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Thread: Alphacool AP1510 Pump on the Test Bench

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  1. #1
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    Jun 2007
    Bend, Oregon

    Alphacool AP1510 Pump on the Test Bench

    This test is brought to you by Kriegen from, he sent me his brand new pump to test for the community. I'm going to test it at several voltages and create pump and power consumption curves that I'll later add to the Flow Rate estimator. Then I'll be sending Kriegen his pump back. Thanks Kriegen!!!

    But before I run all of the tests, I figured I'd first post some information about the pump, a few pics, and give you all a chance to guess how well it will do.

    Performance-pcs appears to be the only vendor with them:
    Alphacool AP1510

    Product Details:
    Maximum output new defined! New revision!

    With the external adjustable DC voltage converters (12, 15, 18, 21 and 24 Volts) you may adapt the delivery rate of your pump to your own configuration. The 1500 litres which are achieved at the highest level satisfy even the most pretentious expectations.

    The pump is attached at the transformer, and the transformer at the power pack of the PC.

    NO 115/230V connection is needed! The extra power cable is superfluous as the pump turns on/off automatically with the PC.

    This centrifugal pump is conceived for the thoroughgoing continuous use. The pump sells with 36 months warranty. Due to the G1/4" internal screw thread, the pump is compatible with all types of connections.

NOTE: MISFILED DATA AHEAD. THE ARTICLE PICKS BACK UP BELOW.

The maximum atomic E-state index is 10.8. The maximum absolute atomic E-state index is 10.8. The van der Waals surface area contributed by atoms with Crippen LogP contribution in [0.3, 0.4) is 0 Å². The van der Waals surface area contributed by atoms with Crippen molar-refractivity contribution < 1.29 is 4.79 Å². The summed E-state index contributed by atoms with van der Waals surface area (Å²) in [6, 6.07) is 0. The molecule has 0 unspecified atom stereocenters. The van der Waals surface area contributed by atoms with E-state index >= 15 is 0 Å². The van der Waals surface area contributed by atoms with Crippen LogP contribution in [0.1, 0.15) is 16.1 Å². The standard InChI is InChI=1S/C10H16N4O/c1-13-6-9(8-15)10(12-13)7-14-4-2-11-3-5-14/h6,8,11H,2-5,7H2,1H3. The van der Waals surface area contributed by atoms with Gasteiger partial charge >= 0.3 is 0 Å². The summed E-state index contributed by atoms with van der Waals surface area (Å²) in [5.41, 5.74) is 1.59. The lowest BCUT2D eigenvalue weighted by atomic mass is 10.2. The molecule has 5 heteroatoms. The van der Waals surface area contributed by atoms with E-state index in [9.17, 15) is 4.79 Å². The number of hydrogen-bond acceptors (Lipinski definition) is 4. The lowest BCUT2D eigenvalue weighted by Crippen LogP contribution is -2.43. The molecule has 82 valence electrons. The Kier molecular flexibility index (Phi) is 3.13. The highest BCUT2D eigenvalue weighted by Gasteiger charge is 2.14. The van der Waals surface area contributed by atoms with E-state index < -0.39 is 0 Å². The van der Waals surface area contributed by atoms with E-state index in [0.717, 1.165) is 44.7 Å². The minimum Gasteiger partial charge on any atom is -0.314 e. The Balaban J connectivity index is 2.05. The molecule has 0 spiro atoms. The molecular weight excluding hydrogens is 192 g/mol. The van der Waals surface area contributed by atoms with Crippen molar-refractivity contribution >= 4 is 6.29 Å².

Powered by OASE !
    Pump performance: max. 1500 l/h
    Delivery height: 6m
    Power consumption: 17 W
    Connection: G1/4"-connections
    Sound level: approx. 21-35 dBA
    Dimensions L x W x H: 115 x 100 x 80 mm
    DC-voltage converter L x W x H: 118 x 75 x 60 mm
    Weight: ca. 720g
    The "6m" delivery height has my interest...

    And a few pics I've taken before the testing:

    The pump and voltage converter next to a Laing D5 for scale


    Test Setup:

    Ready for data:
    King Instruments Flow meter, Dwyer Digital Manometer, Voltage Meter, Amperage Meter, One variable PSU.

    And the magic question...

    Will it outperform a D5? A DDC with top?...hmmm
    I'll let you know later this evening..
    To Be Continued...

    Update, results are in...

    Here are the tests, I really didn't expect this at all, but the pump scales extremely well with increasing voltage. Keep in mind these tests were all done straight from my PSU where I closely monitored voltage to be precisely 12,15,18,21,& 24V to the nearest .1V. The supplied DC-voltage converter must draw some power in spikes because it continually tripped my bigger power supply, although I did test the voltage converter with another less sensetive power supply and it worked fine up to 18V where it started hitting the maximum 65 watts. So be forwarned on the voltage converter, it's probably only 50% efficient and will draw nearly double the power.

    Regardless, the pump efficiency itself is very good, better than the D5, I'll be back shortly with some curves to try and show an efficiency comparison of Water Horsepower per watt.

    Anyhow, here is the final set of curves with the associated power consumption...very good! I couldn't even test the 24V curve all the way out, it maxed out my 200" manometer, so I estimated two points based on the trend I was getting from the lower curves.